Although most people consider the best diving to be in the tropics, there are many exceptions. In fact many of the top rated dive sites around the world are found in colder waters. Colder waters offer a completely different diving experience to diving in the tropics. A big difference is that it is less about the reefs and small fish, and more about the larger pelagic fish and geological formations. Out of all the cold water dive sites in the world, none can compare to the crystal clear, cool waters of Silfra in Iceland.
Silfra is located in Pingvallavatn Lake in the Pingvellir National Park in Iceland. It is a rift between the North American and Eurasian tectonic plates. The plates are drifting around 2cm a year apart from each other, which builds up tension between the plates and the land above, which results in a major earthquake around every 10 years. When these earthquakes happen new cracks and fissures open in the national park, however Silfra is one of the largest and offers the best diving. The water in Silfra comes from around 50 kilometers north of the dive site. In the past glacial melt water would run directly though a river into Pingvallavatn Lake, however a few thousand years ago a volcano erupted nearby which led to lava blocking the river when it cooled. Since then the water trickles underground though porous lava rock before it gets to the lake. This process can take between 30 to 100 years. Because of the slow filtering of the water, Silfra offers some of the best visibility in the world. Average visibility is well over 50 meters and often reaches well over 100 meters. Also because of this very slow filtering Silfra also offers some of the cleanest water in the world, and with a year round temperatures of 2-4 degrees Celsius you quench your thirst mid dive!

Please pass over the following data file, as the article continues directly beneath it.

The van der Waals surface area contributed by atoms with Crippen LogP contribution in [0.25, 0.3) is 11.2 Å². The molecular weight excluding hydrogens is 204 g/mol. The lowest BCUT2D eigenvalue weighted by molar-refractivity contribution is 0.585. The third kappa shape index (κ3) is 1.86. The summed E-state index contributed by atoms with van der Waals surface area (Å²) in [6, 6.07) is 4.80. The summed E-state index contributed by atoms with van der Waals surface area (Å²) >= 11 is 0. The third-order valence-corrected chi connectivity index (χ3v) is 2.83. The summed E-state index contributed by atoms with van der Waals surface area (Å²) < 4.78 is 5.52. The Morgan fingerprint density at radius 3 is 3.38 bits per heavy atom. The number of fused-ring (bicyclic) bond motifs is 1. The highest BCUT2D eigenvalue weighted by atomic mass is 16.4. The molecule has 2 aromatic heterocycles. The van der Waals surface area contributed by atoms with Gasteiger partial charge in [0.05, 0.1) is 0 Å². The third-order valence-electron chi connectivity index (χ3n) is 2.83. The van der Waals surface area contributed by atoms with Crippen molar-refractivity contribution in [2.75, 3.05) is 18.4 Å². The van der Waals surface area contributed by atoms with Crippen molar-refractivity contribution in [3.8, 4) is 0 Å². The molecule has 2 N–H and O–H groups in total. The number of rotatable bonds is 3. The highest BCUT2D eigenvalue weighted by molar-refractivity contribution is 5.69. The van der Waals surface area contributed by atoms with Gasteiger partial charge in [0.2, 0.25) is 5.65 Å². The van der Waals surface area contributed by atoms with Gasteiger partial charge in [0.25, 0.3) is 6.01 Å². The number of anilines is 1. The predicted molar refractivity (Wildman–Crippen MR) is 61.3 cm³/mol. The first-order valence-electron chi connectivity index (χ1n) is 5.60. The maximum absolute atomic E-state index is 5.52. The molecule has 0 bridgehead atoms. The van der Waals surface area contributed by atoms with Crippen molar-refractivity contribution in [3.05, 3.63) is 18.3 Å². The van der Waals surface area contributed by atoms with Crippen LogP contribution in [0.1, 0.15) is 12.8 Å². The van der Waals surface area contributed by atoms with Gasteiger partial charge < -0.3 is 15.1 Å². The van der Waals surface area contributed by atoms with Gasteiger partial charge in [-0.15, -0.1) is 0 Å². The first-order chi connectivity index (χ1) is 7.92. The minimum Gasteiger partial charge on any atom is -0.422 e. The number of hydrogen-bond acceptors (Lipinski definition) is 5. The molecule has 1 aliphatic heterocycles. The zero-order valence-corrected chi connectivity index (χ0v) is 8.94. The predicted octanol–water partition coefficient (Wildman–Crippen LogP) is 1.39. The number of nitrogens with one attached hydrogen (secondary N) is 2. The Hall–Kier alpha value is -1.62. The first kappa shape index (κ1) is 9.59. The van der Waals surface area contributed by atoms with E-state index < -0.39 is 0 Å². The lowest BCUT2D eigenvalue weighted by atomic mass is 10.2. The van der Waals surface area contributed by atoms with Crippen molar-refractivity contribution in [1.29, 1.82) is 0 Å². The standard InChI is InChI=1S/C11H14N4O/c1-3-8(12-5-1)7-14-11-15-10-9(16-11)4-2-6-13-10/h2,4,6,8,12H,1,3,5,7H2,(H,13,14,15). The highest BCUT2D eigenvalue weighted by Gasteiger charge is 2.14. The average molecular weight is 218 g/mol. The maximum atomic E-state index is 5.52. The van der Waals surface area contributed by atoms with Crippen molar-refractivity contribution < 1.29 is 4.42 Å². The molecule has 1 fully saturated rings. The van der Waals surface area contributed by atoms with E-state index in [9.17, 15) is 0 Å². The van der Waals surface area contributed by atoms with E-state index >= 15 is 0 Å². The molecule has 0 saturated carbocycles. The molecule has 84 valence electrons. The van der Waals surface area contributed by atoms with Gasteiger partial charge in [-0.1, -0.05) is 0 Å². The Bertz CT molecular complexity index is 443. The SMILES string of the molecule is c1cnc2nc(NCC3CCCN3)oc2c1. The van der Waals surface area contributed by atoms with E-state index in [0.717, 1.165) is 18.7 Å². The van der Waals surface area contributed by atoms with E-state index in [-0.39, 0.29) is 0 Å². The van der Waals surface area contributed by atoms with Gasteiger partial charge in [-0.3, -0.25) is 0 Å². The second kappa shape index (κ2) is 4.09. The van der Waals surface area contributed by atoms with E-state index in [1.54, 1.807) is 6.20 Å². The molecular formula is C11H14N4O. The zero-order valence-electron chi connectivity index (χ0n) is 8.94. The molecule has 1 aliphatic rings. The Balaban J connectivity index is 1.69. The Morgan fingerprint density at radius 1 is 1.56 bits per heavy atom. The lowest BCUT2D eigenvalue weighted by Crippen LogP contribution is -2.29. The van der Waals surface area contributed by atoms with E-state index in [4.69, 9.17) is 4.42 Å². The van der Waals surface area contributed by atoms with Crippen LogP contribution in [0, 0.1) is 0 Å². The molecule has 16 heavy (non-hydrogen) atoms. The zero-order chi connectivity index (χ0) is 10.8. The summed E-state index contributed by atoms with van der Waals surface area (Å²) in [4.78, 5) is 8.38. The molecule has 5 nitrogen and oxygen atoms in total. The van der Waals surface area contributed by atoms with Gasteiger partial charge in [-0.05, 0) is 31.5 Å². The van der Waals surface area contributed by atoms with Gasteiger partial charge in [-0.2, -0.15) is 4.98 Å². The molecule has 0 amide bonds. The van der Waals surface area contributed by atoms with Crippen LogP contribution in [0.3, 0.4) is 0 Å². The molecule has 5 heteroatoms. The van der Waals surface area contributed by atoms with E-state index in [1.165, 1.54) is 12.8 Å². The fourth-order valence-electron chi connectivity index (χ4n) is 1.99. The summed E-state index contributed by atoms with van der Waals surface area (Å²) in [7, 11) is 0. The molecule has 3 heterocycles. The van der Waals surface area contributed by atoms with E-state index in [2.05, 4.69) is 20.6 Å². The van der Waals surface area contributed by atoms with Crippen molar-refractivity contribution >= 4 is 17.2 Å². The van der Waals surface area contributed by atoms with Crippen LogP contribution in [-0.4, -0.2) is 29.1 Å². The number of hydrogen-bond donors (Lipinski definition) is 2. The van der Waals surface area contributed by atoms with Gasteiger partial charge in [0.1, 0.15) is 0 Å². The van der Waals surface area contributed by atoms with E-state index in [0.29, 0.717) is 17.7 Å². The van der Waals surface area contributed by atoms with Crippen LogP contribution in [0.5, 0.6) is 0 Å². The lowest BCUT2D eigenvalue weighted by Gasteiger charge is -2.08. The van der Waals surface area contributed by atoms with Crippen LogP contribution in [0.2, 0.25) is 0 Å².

Silfra is regularly voted as one of the best dive sites in the world, as there is nowhere else in the world you can be swimming between 2 continents. Silfra itself has been divided into 3 sections. Silfra Hall, Silfra Cathedral and Silfra Lagoon. The highlight of the dive for most divers is in Silfra Cathedral, which is a 100 meter long fissure where you can see from one end to the other. In many photos it appears shallow, but this is an illusion because of the crystal clear waters. It actually drops down to 63 meters at its deeper point, however diving to this depth is rarely done because only highly qualified divers can go to this depth, and technical diving has not taken off in Iceland yet. Because of the visibility it is possible to see rainbows on the rocks underwater! This happens because the water is so clear it refracts light from the sun in the same way that crystals do.
It is suitable to dive year round, and as it holds the same temperature year round the conditions stay the same all year. During the summer bright green algae coats the rocks, and you can visit the park during the ‘midnight sun’. On the other side you could choose to go there during the winter, and watch the sun rise at midday or look out for the northern lights during the long periods of darkness.
To be able to dive in Silfra you need to go with a tour operator. Apart from Silfra there is lots of other great dive sites in Iceland, many of the dives are unique to Iceland such as Strýtan, the only place known to man where you can see geothermal chimneys within the limits of recreational diving, or Lake Kleifarvatn where you can dive directly into underwater hot springs! Iceland doesn’t just offer world class diving, it is also a beautiful and diverse country, with hot springs, volcanoes, large national parks, waterfalls and fjords. A great dive operator in Iceland is Dive.is, the first PADI 5 star IDC center in Iceland. They offer a variety of expeditions so you can pick and choose what sites you want to see.
‘World Class Dive Sites – Silfra’ was written by Mike